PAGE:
4. Text Selection: Explore bodies of work across content areas that encourage students to empathize with individuals that are not like them. Encourage students to make connections with others where they once imagined there weren’t any connections. Islamophobia, unfortunately, is trending in the United States. Since incorporating texts by and about Malala Yousafzai, I have seen a change in student conversations. Malala is considered a hero, a rockstar among students--some idolize her. Knowing her story gives youth perspective and encourages them to be brave. Some great texts (should not be limited to novels or books) to start with are I Am Malala, The Laramie Project, Americanah, and In the Country We Love.
5. Personal Narratives: Encourage students to tell stories and share them with one another. Document these narratives; use essay writing, voice recorders, or other creative formats. Play these stories back, allowing students to fill the role of someone else. When students feel the pressure to get someone else's story right, they listen more intently and work hard to honor their peers’ humanity and voice. Some specific tools and strategies include verbatim theatre, playback theatre, or StoryCorp. This is a fantastic way to incorporate community members and our elders, as well connect to distant communities around the globe (via technology)(Bornmann & Crosman, 2011; Holland, 2009).
The above strategies directly support the following Sustainable Development Goals:
Need additional ideas? Read “Arts Education and the SDGs”
When Empathy Translates into Global Citizenship & Enhanced Partnerships for ‘The Goals’
In “Soft versus critical global citizenship education,” Vanessa de Andreotti (2014) presents a model for supporting learners on their journey of global citizenship. She makes many great points and highlights, in very plain language, the difference between soft and critical global citizenship. Similar to the difference between affective and cognitive empathy--the difference being action--soft and critical global citizenship are closely linked; the primary being a step towards the ladder. Andreotti warns that if we are not willing to confront our own assumptions and limitations then we risk “reproducing the systems of belief and practices that harm those” we wish to serve.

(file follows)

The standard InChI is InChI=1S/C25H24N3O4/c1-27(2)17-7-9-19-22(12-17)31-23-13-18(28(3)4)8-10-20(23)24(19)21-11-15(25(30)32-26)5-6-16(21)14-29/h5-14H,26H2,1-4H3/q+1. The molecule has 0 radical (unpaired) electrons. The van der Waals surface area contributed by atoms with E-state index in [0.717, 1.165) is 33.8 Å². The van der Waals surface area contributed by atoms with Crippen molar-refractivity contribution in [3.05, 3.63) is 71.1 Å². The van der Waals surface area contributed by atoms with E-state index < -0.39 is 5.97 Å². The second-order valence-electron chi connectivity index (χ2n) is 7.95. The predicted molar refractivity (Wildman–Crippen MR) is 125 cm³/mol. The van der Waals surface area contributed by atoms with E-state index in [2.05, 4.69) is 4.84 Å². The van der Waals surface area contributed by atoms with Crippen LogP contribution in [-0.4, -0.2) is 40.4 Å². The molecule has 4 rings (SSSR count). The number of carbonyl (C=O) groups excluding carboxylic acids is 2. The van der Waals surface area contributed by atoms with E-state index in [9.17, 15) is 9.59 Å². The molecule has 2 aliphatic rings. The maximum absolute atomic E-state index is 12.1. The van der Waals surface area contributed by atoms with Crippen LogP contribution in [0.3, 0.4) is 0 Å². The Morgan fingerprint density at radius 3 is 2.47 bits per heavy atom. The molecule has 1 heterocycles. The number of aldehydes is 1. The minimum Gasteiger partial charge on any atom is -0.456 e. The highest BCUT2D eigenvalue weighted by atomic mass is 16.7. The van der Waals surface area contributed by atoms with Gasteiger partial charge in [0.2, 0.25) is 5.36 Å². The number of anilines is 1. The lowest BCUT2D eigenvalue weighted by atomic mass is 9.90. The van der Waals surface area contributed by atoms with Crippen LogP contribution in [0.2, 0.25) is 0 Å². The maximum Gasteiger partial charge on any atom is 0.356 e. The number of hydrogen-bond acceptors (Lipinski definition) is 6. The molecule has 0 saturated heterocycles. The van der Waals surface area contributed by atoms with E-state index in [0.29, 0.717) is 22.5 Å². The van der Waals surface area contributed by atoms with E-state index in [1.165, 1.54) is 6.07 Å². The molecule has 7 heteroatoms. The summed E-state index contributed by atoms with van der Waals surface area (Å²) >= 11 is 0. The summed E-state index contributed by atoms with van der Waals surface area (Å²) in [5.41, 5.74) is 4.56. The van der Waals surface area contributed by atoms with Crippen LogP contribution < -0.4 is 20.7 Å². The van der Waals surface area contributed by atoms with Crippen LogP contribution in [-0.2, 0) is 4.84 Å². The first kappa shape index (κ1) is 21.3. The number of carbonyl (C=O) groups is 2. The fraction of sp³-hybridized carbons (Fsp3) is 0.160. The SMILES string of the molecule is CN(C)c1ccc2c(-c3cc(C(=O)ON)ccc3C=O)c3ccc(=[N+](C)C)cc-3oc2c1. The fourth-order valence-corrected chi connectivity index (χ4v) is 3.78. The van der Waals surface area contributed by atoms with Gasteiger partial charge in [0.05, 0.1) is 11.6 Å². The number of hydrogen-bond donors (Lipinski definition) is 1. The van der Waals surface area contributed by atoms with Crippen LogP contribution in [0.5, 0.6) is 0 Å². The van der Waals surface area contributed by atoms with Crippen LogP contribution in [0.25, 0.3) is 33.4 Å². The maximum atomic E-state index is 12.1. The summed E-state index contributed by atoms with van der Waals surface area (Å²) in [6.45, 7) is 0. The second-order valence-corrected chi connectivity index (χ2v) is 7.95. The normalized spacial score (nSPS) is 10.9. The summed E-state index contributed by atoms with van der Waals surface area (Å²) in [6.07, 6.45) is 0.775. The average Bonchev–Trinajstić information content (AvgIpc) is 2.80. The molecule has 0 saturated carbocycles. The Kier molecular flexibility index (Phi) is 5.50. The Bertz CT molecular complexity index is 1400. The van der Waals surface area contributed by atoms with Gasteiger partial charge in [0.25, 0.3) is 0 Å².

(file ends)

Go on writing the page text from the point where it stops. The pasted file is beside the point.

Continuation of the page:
Theatre students from the past four years, including alumni, were polled on their views pertaining to their responsibility as global citizens and the role empathy plays in their lives. Students’ responses were edited for security, brevity, and clarity. Here is what some had to say:
#TeachSDGs with Empathy: Share these quotes in your learning spaces
Download these images and more in poster format by clicking the above link.
Anderson, M. (2007). A resurgence of verbatim theatre: Authenticity, empathy and transformation. Australasian Drama Studies, 153-169.
Baron-Cohen, S., & Wheelwright, S. (2004). The empathy quotient: an investigation of adults with Asperger syndrome or high functioning autism, and normal sex differences. Journal of autism and developmental disorders, 34(2), 163-175.
Blair, R. (2009). Cognitive neuroscience and acting: Imagination, conceptual blending, and empathy. TDR/The Drama Review, 53(4), 93-103.
Bornmann, B. A., & Crossman, A. M. (2011). Playback theatre: Effects on students’ views of aggression and empathy within a forensic context. The Arts in Psychotherapy, 38(3), 164-168.
de Andreotti, V. O. (2014). Soft versus critical global citizenship education. Development Education in Policy and Practice, 21-31.
Decety, J., & Ickes, W. (2011). The social neuroscience of empathy.
Dennis, R. (2008). Refugee performance: Aesthetic representation and accountability in playback theatre. Research in Drama Education, 13(2), 211-215.
Freeman, B. (2012). The social neuroscience of empathy in the theatre of global ethics. Performing Ethos: International Journal of Ethics in Theatre & Performance, 2(1), 41-54.
Holland, C. (2009). Reading and acting in the world: conversations about empathy. RiDE: The Journal of Applied Theatre and Performance, 14(4), 529-544.
UC Berkeley. "Empathy Defined." Greater Good Magazine. UC Berkeley, 2017. Web. 26 July 2017. <https://greatergood.berkeley.edu/empathy/definition#why-practice>.
Estella Owoimaha-Church was recently named a Global Teacher Prize Finalist (2017). She holds an M.A. in Education: Language Arts & Literacy from Loyola Marymount University and a B.A. in African-American Studies: Urban Education from California State University, Northridge. Estella teaches theatre in Los Angeles, helping youth to employ performing arts as a community service tool. Mrs. Church is an education consultant, as well as a reading, curriculum and pathway specialist. Though in the classroom full time, she remains active with several community organizations, including Robert F. Kennedy Human Rights, training teachers in human rights and social justice education. “The arts are a transformative tool; when paired with the SDG’s, the arts can heal communities and build bridges, cultivate youth into global citizens, and usher in the SDG’s by 2030.” She is humbled and looks forward to serving her community as an #TeachSDGs & Varkey Teacher Ambassador. Connect with Estella on Twitter at @eochurch.